Budget Day 2016 - Dark Star (Commodore 64)

by Paul Morrison


What do you do when you're 14 years old, dying for a new game and with two quid burning a hole in your pocket, and you go out and buy something on a whim, come home excitedly, load it up, play it, and... it's cack?  You suck it up and play the heck out of it, determined to maximise your pocket money regardless.

That's how it was in the Eighties, and that's how it was when I bought Dark Star.  It was actually one of the first games I bought and one of my first regrets.  It was programmed by the legendary Darling Brothers, although many of their early games were missteps.  In fact, the first game I ever bought for the C64 and regretted spending money on was BMX Trials, which was also programmed by the Darlings.  If I'd have known, I'd have left Dark Star on the shelf.

I'd have put a poster of that on my wall, for sure.

I'd have put a poster of that on my wall, for sure.

In fact, the only reason I picked it up in the first place was because of the awesome Mark J. Brady artwork on the front cover.  It was a fantastic sci-fi piece and its magnificence seduced me into purchasing the game.  Oh, well... that wouldn't be the last time I would make such a mistake...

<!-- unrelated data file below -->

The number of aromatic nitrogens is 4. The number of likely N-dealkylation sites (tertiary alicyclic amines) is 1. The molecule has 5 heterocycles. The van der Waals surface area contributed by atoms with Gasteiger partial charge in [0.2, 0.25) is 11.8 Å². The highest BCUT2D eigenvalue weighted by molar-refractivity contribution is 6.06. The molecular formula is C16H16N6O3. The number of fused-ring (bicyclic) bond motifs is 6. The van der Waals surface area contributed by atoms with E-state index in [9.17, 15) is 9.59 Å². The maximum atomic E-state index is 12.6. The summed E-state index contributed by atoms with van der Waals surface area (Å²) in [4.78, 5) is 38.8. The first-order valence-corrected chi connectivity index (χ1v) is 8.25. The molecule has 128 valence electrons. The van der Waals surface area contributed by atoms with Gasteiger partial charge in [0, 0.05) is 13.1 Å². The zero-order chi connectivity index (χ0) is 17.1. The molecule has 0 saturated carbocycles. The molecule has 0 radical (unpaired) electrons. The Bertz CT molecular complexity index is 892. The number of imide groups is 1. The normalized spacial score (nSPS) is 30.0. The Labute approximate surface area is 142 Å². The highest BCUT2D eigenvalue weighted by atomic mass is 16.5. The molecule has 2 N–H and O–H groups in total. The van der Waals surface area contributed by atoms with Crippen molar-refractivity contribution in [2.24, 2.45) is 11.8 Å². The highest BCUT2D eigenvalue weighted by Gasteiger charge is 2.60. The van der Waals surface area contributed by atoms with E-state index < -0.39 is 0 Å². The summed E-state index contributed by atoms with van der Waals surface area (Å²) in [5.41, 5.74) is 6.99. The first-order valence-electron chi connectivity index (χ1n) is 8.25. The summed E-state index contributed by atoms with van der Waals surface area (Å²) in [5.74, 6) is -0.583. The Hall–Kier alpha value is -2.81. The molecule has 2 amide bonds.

The game itself was obviously influenced by the iconic trench sequence at the end of Star Wars.  In it, you have to fly up "transport channels" to destroy the Dark Star.  Sounds great, but the switch to an overhead view destroys all the atmosphere of the movie or the Star Wars arcade game.  The juddery scrolling doesn't help matters and the gameplay is not exactly thrilling.

Look at that. Pure evil.

Look at that. Pure evil.

The main problem, for me, is that every so often the channel splits and you have to make a choice as to which fork to take.  All well and good, until you realise that if you take the wrong one, you're dead.  One of the forks is always a dead end and there's no way to escape it.  It's very annoying and basically means you play the game, remember which is the wrong tunnel when you die, play it again and do the same until you can remember every correct tunnel until the end.

That's not a lot of fun, and the all-round lack of quality in every other aspect of the game means that it's not something you'll ever spend a lot of time playing.  Not now, anyway... but back in 1985, when you've just spent two precious pounds on it...